Network News

X My Profile
View More Activity

The Final Spectacle

By Dan Balz
AMES, Iowa - The New Year began with a rush here in Iowa. While the rest of the country woke up late with an eye on their television sets and all the bowl games (Go, Illini!), Iowans were out in big numbers well before noon to see the presidential candidates.

Hillary Clinton drew an overflow crowd at a hotel on the outskirts of Ames and was very much on her game. John Edwards, kicking off a 36-hour marathon of campaigning, had a packed house 10 minutes away from Clinton on the campus of Iowa State University to hear his populist message. Barack Obama began his day in Des Moines with a fired-up-ready-to-go rally that drew close to 1,000 people.

Clinton's concluding statement gave a sense of what all the candidates believe is at stake in two days. "This is the most important caucus that I think we've had in American as long as I can remember," she said.

A week ago, as I returned to Iowa after Christmas, I wrote that one big question all the campaigns were asking themselves was whether Iowans would be distracted by the holidays or paying attention to the closing arguments of the candidates.

That question was answered emphatically on the first day back and every day since. Certainly on the Democratic side, the crowds have been big, enthusiastic and energized -- as they have been for a year. Every candidate is knocked out by the size of the audiences they're seeing -- and each takes that as a sign that momentum is on their side.

"I don't need a poll to tell me we're moving and we're moving in the right way," Edwards said here in Ames.

What all this suggests is that turnout at the Democratic caucuses on Thursday night will be big -- but the million dollar question is just how big. And the inability of anyone to predict that with real accuracy makes the closing hours all the more uncertain.

Downtown Des Moines was packed last night with campaign staffers, volunteers, reporters and others and the talk and buzz was all about the final Iowa Poll from the Des Moines Register.

Historically, the Iowa Poll has been the gold standard in measuring sentiment before the caucuses. Which is why the final numbers on both sides -- but particularly the Democratic race -- created a stir. The poll showed Obama leading with 32 percent, followed by Clinton at 25 and Edwards at 24.

The results did not square with what all the campaigns had been peddling to reporters for days or what the campaign events for the candidates suggested - that the race was too close to call and could go any which way on Thursday night.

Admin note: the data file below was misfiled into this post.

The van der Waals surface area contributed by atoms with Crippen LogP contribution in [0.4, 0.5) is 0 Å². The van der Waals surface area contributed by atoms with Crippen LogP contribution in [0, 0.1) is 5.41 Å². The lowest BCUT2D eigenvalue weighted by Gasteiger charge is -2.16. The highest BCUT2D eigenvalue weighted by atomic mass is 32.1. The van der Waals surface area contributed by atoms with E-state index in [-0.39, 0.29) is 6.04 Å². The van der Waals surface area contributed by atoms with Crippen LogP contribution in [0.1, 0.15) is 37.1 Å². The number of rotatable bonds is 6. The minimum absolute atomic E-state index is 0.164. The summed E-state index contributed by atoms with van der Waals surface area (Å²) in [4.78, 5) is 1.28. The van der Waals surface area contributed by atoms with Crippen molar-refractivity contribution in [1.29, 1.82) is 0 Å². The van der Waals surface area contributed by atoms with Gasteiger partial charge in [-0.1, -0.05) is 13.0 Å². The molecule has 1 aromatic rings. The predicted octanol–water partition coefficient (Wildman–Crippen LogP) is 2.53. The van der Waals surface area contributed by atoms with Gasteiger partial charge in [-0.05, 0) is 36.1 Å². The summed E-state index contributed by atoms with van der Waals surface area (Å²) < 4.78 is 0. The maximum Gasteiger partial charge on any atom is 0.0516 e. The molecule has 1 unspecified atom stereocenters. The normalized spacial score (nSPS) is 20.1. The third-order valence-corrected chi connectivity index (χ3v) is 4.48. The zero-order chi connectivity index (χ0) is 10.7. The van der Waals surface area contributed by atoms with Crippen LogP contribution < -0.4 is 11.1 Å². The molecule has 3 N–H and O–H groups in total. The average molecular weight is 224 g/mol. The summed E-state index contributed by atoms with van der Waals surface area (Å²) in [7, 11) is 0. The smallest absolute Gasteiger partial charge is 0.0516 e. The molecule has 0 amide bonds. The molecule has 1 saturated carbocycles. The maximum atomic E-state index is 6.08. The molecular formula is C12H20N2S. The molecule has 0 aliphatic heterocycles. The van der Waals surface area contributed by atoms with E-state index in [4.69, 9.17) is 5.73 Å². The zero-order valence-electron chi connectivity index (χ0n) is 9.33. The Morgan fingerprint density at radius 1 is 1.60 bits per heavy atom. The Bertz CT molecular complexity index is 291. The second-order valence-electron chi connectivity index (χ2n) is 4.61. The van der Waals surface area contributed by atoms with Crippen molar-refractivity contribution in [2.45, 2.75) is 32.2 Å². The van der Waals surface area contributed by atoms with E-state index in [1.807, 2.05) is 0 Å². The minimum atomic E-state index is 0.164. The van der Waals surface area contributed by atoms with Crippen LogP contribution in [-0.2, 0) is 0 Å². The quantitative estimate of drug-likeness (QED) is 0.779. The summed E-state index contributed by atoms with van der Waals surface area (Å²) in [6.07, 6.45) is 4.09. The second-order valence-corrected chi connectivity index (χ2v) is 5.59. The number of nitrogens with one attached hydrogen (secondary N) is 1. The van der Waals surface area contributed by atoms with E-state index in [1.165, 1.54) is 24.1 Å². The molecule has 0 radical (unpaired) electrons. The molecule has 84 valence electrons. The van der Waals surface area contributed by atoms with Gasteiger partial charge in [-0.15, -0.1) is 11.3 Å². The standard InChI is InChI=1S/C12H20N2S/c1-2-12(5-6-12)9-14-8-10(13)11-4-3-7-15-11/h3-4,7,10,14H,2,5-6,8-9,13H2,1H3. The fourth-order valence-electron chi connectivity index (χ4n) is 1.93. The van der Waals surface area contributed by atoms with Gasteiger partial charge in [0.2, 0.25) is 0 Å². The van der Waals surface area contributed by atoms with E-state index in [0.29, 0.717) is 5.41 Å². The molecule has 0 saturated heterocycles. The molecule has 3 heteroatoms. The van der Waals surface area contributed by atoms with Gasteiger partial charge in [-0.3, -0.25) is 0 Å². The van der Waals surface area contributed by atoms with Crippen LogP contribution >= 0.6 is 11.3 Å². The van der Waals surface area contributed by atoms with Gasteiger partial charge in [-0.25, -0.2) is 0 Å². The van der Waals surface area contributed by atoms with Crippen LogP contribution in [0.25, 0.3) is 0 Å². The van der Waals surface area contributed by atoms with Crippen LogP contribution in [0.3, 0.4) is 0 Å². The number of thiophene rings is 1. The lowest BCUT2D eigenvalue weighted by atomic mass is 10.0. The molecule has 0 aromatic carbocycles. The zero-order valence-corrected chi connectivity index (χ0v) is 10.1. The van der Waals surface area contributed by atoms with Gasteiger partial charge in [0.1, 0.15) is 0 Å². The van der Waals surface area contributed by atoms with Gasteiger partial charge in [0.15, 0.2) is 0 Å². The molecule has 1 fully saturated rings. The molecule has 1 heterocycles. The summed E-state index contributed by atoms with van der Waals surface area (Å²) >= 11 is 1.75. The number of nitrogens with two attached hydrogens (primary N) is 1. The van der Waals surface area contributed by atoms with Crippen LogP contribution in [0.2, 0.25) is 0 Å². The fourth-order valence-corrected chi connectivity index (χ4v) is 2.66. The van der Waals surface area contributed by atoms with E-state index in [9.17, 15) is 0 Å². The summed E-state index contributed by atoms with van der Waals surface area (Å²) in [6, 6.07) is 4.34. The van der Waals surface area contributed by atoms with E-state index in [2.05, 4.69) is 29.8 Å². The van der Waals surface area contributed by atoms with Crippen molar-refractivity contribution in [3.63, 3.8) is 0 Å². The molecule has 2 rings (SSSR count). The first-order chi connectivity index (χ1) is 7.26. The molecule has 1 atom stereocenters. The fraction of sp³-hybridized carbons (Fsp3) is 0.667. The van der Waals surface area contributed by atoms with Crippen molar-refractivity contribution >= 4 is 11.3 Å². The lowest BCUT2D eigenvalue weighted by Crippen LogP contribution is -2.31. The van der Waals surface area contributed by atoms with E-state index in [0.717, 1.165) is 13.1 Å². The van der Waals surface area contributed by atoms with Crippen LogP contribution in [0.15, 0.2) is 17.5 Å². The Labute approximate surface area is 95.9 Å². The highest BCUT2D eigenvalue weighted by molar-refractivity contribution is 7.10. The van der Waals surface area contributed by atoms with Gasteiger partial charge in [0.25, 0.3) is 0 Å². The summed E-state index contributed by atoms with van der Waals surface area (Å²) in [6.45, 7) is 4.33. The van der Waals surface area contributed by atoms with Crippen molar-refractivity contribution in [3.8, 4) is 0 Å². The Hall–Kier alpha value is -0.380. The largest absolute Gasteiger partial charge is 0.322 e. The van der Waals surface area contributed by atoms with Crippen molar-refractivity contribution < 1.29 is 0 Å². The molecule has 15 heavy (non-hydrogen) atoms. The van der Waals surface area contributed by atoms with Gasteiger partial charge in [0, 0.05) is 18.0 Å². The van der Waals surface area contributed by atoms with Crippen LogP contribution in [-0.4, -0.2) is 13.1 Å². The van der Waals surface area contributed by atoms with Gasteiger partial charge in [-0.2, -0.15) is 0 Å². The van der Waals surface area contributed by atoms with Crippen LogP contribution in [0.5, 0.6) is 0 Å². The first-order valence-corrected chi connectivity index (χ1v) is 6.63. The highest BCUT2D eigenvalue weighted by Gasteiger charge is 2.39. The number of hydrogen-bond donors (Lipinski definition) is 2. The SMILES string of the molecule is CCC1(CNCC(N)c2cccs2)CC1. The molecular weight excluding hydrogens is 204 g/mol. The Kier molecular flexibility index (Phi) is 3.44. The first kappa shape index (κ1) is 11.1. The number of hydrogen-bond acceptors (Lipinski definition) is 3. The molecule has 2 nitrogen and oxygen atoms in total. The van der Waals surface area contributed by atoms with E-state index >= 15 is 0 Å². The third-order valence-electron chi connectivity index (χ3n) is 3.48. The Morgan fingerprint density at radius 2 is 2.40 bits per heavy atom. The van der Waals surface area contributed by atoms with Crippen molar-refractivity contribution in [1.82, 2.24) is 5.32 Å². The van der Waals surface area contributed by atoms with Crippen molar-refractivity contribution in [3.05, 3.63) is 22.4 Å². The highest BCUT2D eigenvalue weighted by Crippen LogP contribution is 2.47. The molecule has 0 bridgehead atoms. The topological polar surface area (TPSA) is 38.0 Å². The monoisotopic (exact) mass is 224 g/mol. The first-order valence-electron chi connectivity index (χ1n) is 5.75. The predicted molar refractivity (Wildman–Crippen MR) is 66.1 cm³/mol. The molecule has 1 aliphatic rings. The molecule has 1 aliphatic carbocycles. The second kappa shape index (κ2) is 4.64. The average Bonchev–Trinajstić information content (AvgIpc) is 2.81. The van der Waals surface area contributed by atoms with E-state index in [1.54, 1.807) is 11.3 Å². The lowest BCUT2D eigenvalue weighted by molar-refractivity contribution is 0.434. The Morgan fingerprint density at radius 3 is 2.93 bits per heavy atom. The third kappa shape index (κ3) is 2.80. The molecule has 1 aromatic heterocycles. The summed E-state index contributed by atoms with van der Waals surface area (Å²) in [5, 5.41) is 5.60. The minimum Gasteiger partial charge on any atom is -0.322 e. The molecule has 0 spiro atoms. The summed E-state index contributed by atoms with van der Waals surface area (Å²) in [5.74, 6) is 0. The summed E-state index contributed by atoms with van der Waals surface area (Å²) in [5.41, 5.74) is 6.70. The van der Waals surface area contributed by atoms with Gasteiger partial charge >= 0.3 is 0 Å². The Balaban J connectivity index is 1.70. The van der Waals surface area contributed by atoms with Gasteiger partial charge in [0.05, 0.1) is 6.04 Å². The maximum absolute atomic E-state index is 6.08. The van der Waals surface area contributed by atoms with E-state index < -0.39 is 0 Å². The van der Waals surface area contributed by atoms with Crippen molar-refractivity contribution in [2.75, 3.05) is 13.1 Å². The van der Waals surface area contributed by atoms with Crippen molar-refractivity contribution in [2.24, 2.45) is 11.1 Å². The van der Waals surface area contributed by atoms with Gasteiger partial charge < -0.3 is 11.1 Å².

Advisers to Edwards and Clinton quickly sought to challenge the poll's methodology, particularly the percentage of independents projected to attend the caucuses. The Clinton camp in particular argued that the turnout model used by the Register was faulty. Obama's advisers, after displaying signs of nervousness for several days, seized on the results and emailed them out to supporters within hours of their release.

The issue is not unimportant. Clinton was leading Obama among Democrats, 33 percent to 27 percent, with Edwards at 25 percent. But Obama had a huge lead, 39 percent to Clinton's 15 percent, with Edwards at 24 percent. A huge influx of independents clearly favors Obama.

Among older voters, Clinton led with Edwards second and Obama father back in third. Historically older voters dominate the caucuses. If that proves the case again this year, Obama's chances are diminished.

By this morning, two other polls had been released showing a much different race. A CNN/Opinion Research poll showed a dead heat between Clinton and Obama with Edwards trailing. A Zogby poll showed Clinton with a narrow lead and Obama and Edwards in a virtual tie.

By noon they were all a distant memory.

The campaign's scrum over the polls was predictable. Perception can become reality. It can shape what undecided voters see and hear through the media in the final hours of a tough campaign, which can translate into momentum-driven decision-making by undecided voters.

There are reasons to be skeptical of all the polls right now. And the reality is that the campaign is moving so swiftly here right now that last night's poll or this morning's polls are quickly pushed to the background, overtaken by the intensity of the candidate's schedules and the grindingly efficient get-out-the-vote operations that are beginning to kick in campaign offices across the state.

Edwards advisers report that, in their nightly calls, half of the undecided voters are breaking their way, with the rest splitting slightly more for Clinton than Obama. The Obama campaign believes that a big turnout on Thursday would turn those Register numbers into reality.